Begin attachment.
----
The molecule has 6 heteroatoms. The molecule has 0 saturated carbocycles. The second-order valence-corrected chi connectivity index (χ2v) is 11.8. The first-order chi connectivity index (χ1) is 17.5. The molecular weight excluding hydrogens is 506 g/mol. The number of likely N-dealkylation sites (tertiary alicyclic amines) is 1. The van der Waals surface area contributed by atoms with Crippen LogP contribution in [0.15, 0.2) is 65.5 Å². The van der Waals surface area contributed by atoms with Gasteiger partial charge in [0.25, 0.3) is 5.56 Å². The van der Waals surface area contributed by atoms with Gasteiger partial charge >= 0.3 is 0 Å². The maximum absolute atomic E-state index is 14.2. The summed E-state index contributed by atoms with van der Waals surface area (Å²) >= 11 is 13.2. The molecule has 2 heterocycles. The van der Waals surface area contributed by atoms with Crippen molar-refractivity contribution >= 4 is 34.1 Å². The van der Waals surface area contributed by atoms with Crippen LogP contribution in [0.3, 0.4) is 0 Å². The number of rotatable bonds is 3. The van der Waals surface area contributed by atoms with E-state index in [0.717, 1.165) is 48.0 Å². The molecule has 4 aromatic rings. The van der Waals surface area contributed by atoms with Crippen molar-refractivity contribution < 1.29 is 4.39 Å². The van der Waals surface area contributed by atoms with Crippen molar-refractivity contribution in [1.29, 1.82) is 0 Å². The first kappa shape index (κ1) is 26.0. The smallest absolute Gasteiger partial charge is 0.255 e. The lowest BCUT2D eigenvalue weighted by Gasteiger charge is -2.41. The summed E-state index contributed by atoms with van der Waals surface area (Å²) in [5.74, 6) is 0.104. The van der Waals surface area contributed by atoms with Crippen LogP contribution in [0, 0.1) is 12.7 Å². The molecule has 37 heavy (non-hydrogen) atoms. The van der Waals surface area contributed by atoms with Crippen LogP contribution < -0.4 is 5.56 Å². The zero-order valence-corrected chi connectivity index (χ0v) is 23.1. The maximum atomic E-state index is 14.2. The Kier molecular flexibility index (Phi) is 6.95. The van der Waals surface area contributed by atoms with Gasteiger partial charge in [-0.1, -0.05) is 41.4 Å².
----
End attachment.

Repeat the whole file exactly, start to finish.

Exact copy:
The molecule has 6 heteroatoms. The molecule has 0 saturated carbocycles. The second-order valence-corrected chi connectivity index (χ2v) is 11.8. The first-order chi connectivity index (χ1) is 17.5. The molecular weight excluding hydrogens is 506 g/mol. The number of likely N-dealkylation sites (tertiary alicyclic amines) is 1. The van der Waals surface area contributed by atoms with Crippen LogP contribution in [0.15, 0.2) is 65.5 Å². The van der Waals surface area contributed by atoms with Gasteiger partial charge in [0.25, 0.3) is 5.56 Å². The van der Waals surface area contributed by atoms with Gasteiger partial charge >= 0.3 is 0 Å². The maximum absolute atomic E-state index is 14.2. The summed E-state index contributed by atoms with van der Waals surface area (Å²) >= 11 is 13.2. The molecule has 2 heterocycles. The van der Waals surface area contributed by atoms with Crippen molar-refractivity contribution >= 4 is 34.1 Å². The van der Waals surface area contributed by atoms with Crippen LogP contribution in [0.3, 0.4) is 0 Å². The number of rotatable bonds is 3. The van der Waals surface area contributed by atoms with E-state index in [0.717, 1.165) is 48.0 Å². The molecule has 4 aromatic rings. The van der Waals surface area contributed by atoms with Crippen molar-refractivity contribution < 1.29 is 4.39 Å². The van der Waals surface area contributed by atoms with Crippen molar-refractivity contribution in [1.29, 1.82) is 0 Å². The first kappa shape index (κ1) is 26.0. The smallest absolute Gasteiger partial charge is 0.255 e. The lowest BCUT2D eigenvalue weighted by Gasteiger charge is -2.41. The summed E-state index contributed by atoms with van der Waals surface area (Å²) in [5.74, 6) is 0.104. The van der Waals surface area contributed by atoms with Crippen LogP contribution in [0, 0.1) is 12.7 Å². The molecule has 37 heavy (non-hydrogen) atoms. The van der Waals surface area contributed by atoms with Crippen LogP contribution < -0.4 is 5.56 Å². The zero-order valence-corrected chi connectivity index (χ0v) is 23.1. The maximum atomic E-state index is 14.2. The Kier molecular flexibility index (Phi) is 6.95. The van der Waals surface area contributed by atoms with Gasteiger partial charge in [-0.1, -0.05) is 41.4 Å².